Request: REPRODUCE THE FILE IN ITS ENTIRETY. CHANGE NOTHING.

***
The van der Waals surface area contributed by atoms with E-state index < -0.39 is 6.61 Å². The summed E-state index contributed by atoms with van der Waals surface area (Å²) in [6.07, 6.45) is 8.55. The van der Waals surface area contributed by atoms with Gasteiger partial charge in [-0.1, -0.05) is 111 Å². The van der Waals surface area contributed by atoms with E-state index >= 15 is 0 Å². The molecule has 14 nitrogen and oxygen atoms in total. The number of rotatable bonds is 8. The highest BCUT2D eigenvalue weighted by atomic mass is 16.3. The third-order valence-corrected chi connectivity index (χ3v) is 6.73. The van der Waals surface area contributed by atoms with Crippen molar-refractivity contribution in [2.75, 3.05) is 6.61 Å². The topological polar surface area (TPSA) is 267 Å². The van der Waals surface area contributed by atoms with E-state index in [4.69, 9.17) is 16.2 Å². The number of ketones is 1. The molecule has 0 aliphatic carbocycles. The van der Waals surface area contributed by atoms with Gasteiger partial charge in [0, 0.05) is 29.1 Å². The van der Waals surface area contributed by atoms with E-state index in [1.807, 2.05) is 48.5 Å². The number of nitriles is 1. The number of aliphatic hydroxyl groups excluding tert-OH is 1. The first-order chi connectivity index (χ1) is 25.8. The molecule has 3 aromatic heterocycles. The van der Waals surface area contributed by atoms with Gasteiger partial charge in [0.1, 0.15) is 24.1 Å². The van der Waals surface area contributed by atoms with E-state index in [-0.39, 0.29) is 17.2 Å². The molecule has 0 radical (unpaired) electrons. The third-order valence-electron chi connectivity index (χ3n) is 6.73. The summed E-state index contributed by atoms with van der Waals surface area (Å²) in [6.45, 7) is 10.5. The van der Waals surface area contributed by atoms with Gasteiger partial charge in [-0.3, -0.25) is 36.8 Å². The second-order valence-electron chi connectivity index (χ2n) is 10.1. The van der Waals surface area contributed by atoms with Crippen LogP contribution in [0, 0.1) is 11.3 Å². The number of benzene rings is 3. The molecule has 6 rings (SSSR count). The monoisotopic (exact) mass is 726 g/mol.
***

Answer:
The van der Waals surface area contributed by atoms with E-state index < -0.39 is 6.61 Å². The summed E-state index contributed by atoms with van der Waals surface area (Å²) in [6.07, 6.45) is 8.55. The van der Waals surface area contributed by atoms with Gasteiger partial charge in [-0.1, -0.05) is 111 Å². The van der Waals surface area contributed by atoms with E-state index >= 15 is 0 Å². The molecule has 14 nitrogen and oxygen atoms in total. The number of rotatable bonds is 8. The highest BCUT2D eigenvalue weighted by atomic mass is 16.3. The third-order valence-corrected chi connectivity index (χ3v) is 6.73. The van der Waals surface area contributed by atoms with Crippen molar-refractivity contribution in [2.75, 3.05) is 6.61 Å². The topological polar surface area (TPSA) is 267 Å². The van der Waals surface area contributed by atoms with E-state index in [4.69, 9.17) is 16.2 Å². The number of ketones is 1. The molecule has 0 aliphatic carbocycles. The van der Waals surface area contributed by atoms with Gasteiger partial charge in [0, 0.05) is 29.1 Å². The van der Waals surface area contributed by atoms with E-state index in [1.807, 2.05) is 48.5 Å². The number of nitriles is 1. The number of aliphatic hydroxyl groups excluding tert-OH is 1. The first-order chi connectivity index (χ1) is 25.8. The molecule has 3 aromatic heterocycles. The van der Waals surface area contributed by atoms with Gasteiger partial charge in [0.1, 0.15) is 24.1 Å². The van der Waals surface area contributed by atoms with E-state index in [-0.39, 0.29) is 17.2 Å². The molecule has 0 radical (unpaired) electrons. The third-order valence-electron chi connectivity index (χ3n) is 6.73. The summed E-state index contributed by atoms with van der Waals surface area (Å²) in [6.45, 7) is 10.5. The van der Waals surface area contributed by atoms with Gasteiger partial charge in [-0.3, -0.25) is 36.8 Å². The second-order valence-electron chi connectivity index (χ2n) is 10.1. The van der Waals surface area contributed by atoms with Crippen LogP contribution in [0, 0.1) is 11.3 Å². The number of benzene rings is 3. The molecule has 6 rings (SSSR count). The monoisotopic (exact) mass is 726 g/mol.